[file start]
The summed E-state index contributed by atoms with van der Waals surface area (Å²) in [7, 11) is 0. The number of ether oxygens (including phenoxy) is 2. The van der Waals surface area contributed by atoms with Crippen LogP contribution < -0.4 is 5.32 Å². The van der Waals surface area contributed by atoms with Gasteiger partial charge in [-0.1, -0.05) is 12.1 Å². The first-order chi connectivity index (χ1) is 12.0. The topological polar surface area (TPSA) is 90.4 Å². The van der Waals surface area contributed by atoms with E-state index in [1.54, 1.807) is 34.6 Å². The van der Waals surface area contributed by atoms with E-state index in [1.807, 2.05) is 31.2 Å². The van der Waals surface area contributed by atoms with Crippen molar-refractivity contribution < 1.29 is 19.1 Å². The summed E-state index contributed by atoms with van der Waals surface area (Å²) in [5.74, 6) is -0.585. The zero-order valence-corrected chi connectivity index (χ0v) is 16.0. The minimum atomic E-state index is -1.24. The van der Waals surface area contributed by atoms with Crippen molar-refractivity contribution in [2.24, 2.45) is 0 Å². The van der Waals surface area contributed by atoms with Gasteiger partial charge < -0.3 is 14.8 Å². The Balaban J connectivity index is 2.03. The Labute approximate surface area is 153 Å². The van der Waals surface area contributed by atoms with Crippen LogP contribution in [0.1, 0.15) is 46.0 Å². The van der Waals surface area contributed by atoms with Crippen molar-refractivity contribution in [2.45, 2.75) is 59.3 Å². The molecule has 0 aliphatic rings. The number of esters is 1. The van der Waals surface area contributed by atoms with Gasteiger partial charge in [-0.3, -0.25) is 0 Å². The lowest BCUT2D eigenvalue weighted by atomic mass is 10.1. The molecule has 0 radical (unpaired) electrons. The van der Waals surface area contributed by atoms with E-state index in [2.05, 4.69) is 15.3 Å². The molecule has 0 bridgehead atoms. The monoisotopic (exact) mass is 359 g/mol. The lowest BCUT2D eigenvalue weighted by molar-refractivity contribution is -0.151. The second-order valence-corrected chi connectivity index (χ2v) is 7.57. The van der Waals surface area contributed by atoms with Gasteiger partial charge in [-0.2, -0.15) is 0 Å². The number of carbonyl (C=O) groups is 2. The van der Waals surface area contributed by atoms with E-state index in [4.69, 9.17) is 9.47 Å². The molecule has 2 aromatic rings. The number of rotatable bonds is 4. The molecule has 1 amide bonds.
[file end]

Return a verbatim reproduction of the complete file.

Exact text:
The summed E-state index contributed by atoms with van der Waals surface area (Å²) in [7, 11) is 0. The number of ether oxygens (including phenoxy) is 2. The van der Waals surface area contributed by atoms with Crippen LogP contribution < -0.4 is 5.32 Å². The van der Waals surface area contributed by atoms with Gasteiger partial charge in [-0.1, -0.05) is 12.1 Å². The first-order chi connectivity index (χ1) is 12.0. The topological polar surface area (TPSA) is 90.4 Å². The van der Waals surface area contributed by atoms with E-state index in [1.54, 1.807) is 34.6 Å². The van der Waals surface area contributed by atoms with E-state index in [1.807, 2.05) is 31.2 Å². The van der Waals surface area contributed by atoms with Crippen molar-refractivity contribution < 1.29 is 19.1 Å². The summed E-state index contributed by atoms with van der Waals surface area (Å²) in [5.74, 6) is -0.585. The zero-order valence-corrected chi connectivity index (χ0v) is 16.0. The minimum atomic E-state index is -1.24. The van der Waals surface area contributed by atoms with Crippen molar-refractivity contribution in [2.24, 2.45) is 0 Å². The van der Waals surface area contributed by atoms with Gasteiger partial charge < -0.3 is 14.8 Å². The Balaban J connectivity index is 2.03. The Labute approximate surface area is 153 Å². The van der Waals surface area contributed by atoms with Crippen LogP contribution in [0.1, 0.15) is 46.0 Å². The van der Waals surface area contributed by atoms with Crippen molar-refractivity contribution in [2.45, 2.75) is 59.3 Å². The molecule has 0 aliphatic rings. The number of esters is 1. The van der Waals surface area contributed by atoms with Gasteiger partial charge in [-0.3, -0.25) is 0 Å². The lowest BCUT2D eigenvalue weighted by atomic mass is 10.1. The molecule has 0 radical (unpaired) electrons. The van der Waals surface area contributed by atoms with E-state index in [2.05, 4.69) is 15.3 Å². The molecule has 0 bridgehead atoms. The monoisotopic (exact) mass is 359 g/mol. The lowest BCUT2D eigenvalue weighted by molar-refractivity contribution is -0.151. The second-order valence-corrected chi connectivity index (χ2v) is 7.57. The van der Waals surface area contributed by atoms with Gasteiger partial charge in [-0.2, -0.15) is 0 Å². The number of carbonyl (C=O) groups is 2. The van der Waals surface area contributed by atoms with E-state index in [4.69, 9.17) is 9.47 Å². The molecule has 2 aromatic rings. The number of rotatable bonds is 4. The molecule has 1 amide bonds.